But he is a realist: “the banks will be around in the same way that we see them today, but you will see changes – fewer branches, for example. Why should a 22-year old in their first job bear the brunt of your 10,000 branches?”
I ask him whether he thinks that, rather than see a bank gobble up fintech firms, we’ll see a fintech firm buy a bit of a bank. “Yes, I think that’s likely to happen... and the other danger banks face isn’t from challenger banks etc, it’s from other institutions who are looking at payments – like Apple and Starbucks.”
Agrawal describes his generation as “migrants to tech. I didn’t grow up with mobiles, Facebook. We’ve learnt to tweet, but it’s not our first language. He tells me about his little daughter, who will try to click and flick a hardcopy book. “She was born with the technology. Her generation will be extremely comfortable banking. But these things always bring their own challenges and surprises. If I’d told you 10 years ago that you could put up all your family holiday photos up, announce what you were doing, where you were, who you were with, you’d say, ‘why would I want to do that?’”
MOVING ON UP
Xendpay is currently having a big push on the mobile front. “Word of mouth works better that way anyway – we can enable people to send recommendations to their contact lists and via social. We want transferring money to be and to feel instant – that’s particularly helpful if you’re exchange rate sensitive. With our new app, for instance, you’ll be able to send direct using Apple Pay.”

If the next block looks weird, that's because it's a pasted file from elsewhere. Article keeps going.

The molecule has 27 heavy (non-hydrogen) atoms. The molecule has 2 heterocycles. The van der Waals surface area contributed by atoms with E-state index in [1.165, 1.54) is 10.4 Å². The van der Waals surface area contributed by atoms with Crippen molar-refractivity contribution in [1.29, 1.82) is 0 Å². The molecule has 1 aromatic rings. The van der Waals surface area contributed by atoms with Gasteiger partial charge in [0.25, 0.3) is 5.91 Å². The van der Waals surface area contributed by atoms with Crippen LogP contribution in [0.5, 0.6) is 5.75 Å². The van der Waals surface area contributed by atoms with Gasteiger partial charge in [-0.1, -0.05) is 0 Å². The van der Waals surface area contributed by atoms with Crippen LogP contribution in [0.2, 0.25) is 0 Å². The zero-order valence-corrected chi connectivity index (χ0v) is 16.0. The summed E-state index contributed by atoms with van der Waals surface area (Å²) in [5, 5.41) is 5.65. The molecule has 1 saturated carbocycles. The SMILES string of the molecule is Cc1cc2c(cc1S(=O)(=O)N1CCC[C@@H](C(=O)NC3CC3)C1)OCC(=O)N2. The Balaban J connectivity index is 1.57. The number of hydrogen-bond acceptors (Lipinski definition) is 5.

And bar the prospect of an isolated Britain outside the EU (he is staunchly pro-EU and concerned that the case for staying in isn’t being made strongly enough), Agrawal is very optimistic about the future more widely. “There is so much knowledge out there. I’m reading Abundance by Peter Diamandis at the moment, and I love a fact he gives: that a Masai warrior on a mobile phone today has more information available to him than Bill Clinton did when he was President.”
The problem, he says, is that, “while knowledge is abundant, wisdom is scarce. That’s why a moral compass is very important. The good news is that wisdom is contagious. In America, for example, philanthropy is a big thing. India has more billionaires, but philanthropy hasn’t caught on just yet. It will, though. It’s only a matter of time.”
CV RAJESH AGRAWAL
Company name: RationalFX; Xendpay
Founded: 2005; 2012
Turnover: £1.3bn this year (RationalFX)
Number of staff: 75
Job title: Founder, chairman, chief executive
Born: Indore, India
Lives: North West London
Studied: BA and MBA at Devi Ahilya University
Drinking: Masala Chai (Indian tea); single malt whisky
Eating: French cuisine and street food from almost anywhere!
Reading: Abundance, by Peter Diamandis
Favourite Business Book: What they don’t teach you at Harvard Business School, by Mark McCormack
Talents: Shooting for the stars!
Heroes: My parents. My father for his unfazed calmness and my mother for her hard work and humility
First ambition: To be a doctor, so I could help others
Motto: “Nothing is impossible unless you think it is.”
Most likely to say: No problem!
Least likely to say: It’s impossible!
Awards: Young Entrepreneur of the Year 2011